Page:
The Weather Elements
The Danish physicist, Niels Bohr, once stated, “Prediction is very difficult, especially about the future”.
You will find no disagreement here, especially since we at the Florida Keys National Weather Service are predicting (or forecasting) so many different weather elements across a large and diverse area (~25,000 square miles), including the Straits of Florida, the Florida Reef Tract, the Florida Keys, Florida Bay, and the extreme southeastern Gulf of Mexico.
When weather forecasters speak of “weather elements”, we are not talking about the chemical “elements” on a Periodic Table; instead, we are referring to a measurable property of the atmosphere, observed from the Earth’s surface. A more formal definition of weather element (courtesy of the American Meteorological Society Glossary of Meteorology) is: any one of the properties or conditions of the atmosphere that together specify the physical state of weather or climate at a given place for any particular moment or period of time. A common example of a weather element is air temperature. A less common example would be heat index. Other weather elements for which we provide forecasts include: maximum temperature, minimum temperature, dew point temperature, relative humidity, wind velocity, probability of precipitation, sky cover, precipitation amount, weather type, and even significant wave height, among others. The forecasts of these weather elements generally are quantitative in nature (e.g., the probability of precipitation = 30 percent, or wind is blowing from the east-southeast (110 degrees on the compass) at 17 knots, or the significant wave height is 3 feet). The combined forecasts for all of these different weather elements make up a digital database from which other forecast expressions are derived, among which include: text forecasts (like the “Coastal Waters Forecasts”); web “point and click forecasts”, hourly weather graphs for specific points; and graphics such as the ones available online at:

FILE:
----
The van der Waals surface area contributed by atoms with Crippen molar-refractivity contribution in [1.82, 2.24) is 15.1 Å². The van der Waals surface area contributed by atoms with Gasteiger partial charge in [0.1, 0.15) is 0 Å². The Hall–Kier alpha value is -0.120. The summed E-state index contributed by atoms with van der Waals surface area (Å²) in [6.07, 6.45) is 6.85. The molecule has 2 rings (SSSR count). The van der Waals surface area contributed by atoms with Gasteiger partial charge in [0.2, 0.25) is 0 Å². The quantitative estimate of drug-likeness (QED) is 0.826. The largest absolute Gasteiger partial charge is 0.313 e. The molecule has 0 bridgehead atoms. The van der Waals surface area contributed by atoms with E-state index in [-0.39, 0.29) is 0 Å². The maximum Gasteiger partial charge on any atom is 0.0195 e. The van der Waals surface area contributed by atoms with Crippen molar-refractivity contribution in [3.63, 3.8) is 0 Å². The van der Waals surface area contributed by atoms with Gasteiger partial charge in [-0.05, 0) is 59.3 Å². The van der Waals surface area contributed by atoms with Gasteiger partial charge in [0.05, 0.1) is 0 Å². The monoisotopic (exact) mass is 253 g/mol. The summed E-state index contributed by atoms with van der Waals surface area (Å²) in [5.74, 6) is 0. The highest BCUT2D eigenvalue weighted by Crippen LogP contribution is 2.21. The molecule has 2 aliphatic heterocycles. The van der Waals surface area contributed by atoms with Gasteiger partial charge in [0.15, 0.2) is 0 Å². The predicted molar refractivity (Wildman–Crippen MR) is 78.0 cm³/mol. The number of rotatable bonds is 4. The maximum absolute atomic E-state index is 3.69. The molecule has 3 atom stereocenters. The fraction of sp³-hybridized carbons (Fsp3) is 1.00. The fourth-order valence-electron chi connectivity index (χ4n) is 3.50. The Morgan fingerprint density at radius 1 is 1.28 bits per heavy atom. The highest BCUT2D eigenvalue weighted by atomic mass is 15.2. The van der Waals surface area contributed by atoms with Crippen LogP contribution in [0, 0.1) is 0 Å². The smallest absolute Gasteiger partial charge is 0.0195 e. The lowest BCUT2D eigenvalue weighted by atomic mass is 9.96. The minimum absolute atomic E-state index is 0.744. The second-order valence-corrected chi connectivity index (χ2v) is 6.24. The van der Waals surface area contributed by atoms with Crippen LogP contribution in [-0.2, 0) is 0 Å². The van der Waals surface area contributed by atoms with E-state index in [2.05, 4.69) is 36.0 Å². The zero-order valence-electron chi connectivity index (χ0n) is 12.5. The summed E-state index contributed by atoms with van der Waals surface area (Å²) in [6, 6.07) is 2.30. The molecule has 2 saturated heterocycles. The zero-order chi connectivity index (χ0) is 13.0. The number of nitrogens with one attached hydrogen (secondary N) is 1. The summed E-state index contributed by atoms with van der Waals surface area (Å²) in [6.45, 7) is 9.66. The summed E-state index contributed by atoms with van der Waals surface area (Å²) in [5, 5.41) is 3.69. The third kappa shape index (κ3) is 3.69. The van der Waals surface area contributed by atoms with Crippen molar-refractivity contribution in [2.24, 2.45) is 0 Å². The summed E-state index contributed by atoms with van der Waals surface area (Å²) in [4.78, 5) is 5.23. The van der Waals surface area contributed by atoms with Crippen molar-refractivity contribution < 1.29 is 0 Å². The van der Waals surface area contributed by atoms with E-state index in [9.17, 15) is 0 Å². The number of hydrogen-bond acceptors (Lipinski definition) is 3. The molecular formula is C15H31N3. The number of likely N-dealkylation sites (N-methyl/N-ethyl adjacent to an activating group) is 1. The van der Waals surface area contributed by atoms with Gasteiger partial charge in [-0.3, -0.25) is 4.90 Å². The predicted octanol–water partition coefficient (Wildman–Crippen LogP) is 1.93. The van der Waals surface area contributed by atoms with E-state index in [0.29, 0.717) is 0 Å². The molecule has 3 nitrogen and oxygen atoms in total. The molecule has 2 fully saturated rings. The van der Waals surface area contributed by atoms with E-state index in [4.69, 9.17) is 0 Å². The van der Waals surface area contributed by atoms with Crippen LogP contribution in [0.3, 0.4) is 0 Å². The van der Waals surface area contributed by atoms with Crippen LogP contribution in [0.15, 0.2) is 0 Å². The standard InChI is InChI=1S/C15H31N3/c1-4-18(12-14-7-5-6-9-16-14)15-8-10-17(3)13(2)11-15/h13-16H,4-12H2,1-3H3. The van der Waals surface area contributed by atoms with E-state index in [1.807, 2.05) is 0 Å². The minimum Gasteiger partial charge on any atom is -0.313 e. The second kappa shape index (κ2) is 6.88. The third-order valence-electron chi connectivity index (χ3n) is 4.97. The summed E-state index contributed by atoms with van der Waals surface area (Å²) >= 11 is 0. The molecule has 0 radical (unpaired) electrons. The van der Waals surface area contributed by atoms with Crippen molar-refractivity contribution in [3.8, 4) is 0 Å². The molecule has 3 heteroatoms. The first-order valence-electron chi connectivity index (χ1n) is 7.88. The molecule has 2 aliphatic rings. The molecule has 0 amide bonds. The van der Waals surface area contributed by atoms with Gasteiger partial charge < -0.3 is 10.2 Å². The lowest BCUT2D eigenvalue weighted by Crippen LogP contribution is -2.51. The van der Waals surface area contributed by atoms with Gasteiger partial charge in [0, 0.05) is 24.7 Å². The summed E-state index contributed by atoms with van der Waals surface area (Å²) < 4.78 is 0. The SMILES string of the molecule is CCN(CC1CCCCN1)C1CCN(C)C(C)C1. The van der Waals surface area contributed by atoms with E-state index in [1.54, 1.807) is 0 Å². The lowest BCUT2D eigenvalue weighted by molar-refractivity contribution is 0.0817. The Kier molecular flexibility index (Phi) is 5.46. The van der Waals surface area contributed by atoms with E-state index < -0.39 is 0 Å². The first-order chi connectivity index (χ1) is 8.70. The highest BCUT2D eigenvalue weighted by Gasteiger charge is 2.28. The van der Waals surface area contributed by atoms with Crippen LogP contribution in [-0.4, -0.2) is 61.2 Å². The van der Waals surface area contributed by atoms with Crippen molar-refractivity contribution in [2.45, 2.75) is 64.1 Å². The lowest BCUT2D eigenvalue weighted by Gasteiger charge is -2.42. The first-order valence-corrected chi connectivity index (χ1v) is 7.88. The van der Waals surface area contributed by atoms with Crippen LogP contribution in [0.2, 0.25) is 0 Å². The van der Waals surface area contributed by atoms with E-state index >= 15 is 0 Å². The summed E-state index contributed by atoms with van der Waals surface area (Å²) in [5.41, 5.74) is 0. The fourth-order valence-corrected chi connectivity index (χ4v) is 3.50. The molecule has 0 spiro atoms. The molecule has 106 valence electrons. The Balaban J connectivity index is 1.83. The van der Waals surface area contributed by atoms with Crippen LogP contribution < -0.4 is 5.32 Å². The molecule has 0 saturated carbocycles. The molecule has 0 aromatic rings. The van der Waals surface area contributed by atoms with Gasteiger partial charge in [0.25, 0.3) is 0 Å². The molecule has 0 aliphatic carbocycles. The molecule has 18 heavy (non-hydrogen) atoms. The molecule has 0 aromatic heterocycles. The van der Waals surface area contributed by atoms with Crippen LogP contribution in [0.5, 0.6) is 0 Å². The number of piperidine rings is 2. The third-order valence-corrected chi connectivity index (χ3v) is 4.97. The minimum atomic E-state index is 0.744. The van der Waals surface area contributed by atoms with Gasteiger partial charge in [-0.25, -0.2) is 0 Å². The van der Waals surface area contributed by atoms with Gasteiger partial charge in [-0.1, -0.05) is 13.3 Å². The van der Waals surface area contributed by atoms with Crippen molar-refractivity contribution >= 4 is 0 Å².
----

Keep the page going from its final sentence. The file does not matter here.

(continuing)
You even can access the raw, digital forecast data directly, and display the output on a smartphone or tablet application. For more information on how to do this, go to:
These “digital forecasts” and their various derived text and graphical expressions typically are updated at least four times per day by the dedicated meteorologists at the Florida Keys National Weather Service Office. A new way you can access all of this information is through a new smartphone “widget”. The National Weather Service has developed an experimental Adaptive Forecast Page, compatible with computers, tablets, and smartphones, as well as any other devices with web browsing capability. Save it to your mobile device as a widget to have the most up to date forecast while you’re on the go! For a point marine forecast, you can simply click “Use a Map”, and click on your desired location. Check it out by pointing your smartphone browser to:
Feel free to use this experimental widget to keep track of all of your favorite “weather elements”, and if you have any feedback, please send it to firstname.lastname@example.org.
It is hurricane season, so stay aware and be prepared, and remember to be weather-ready, and stay safe.
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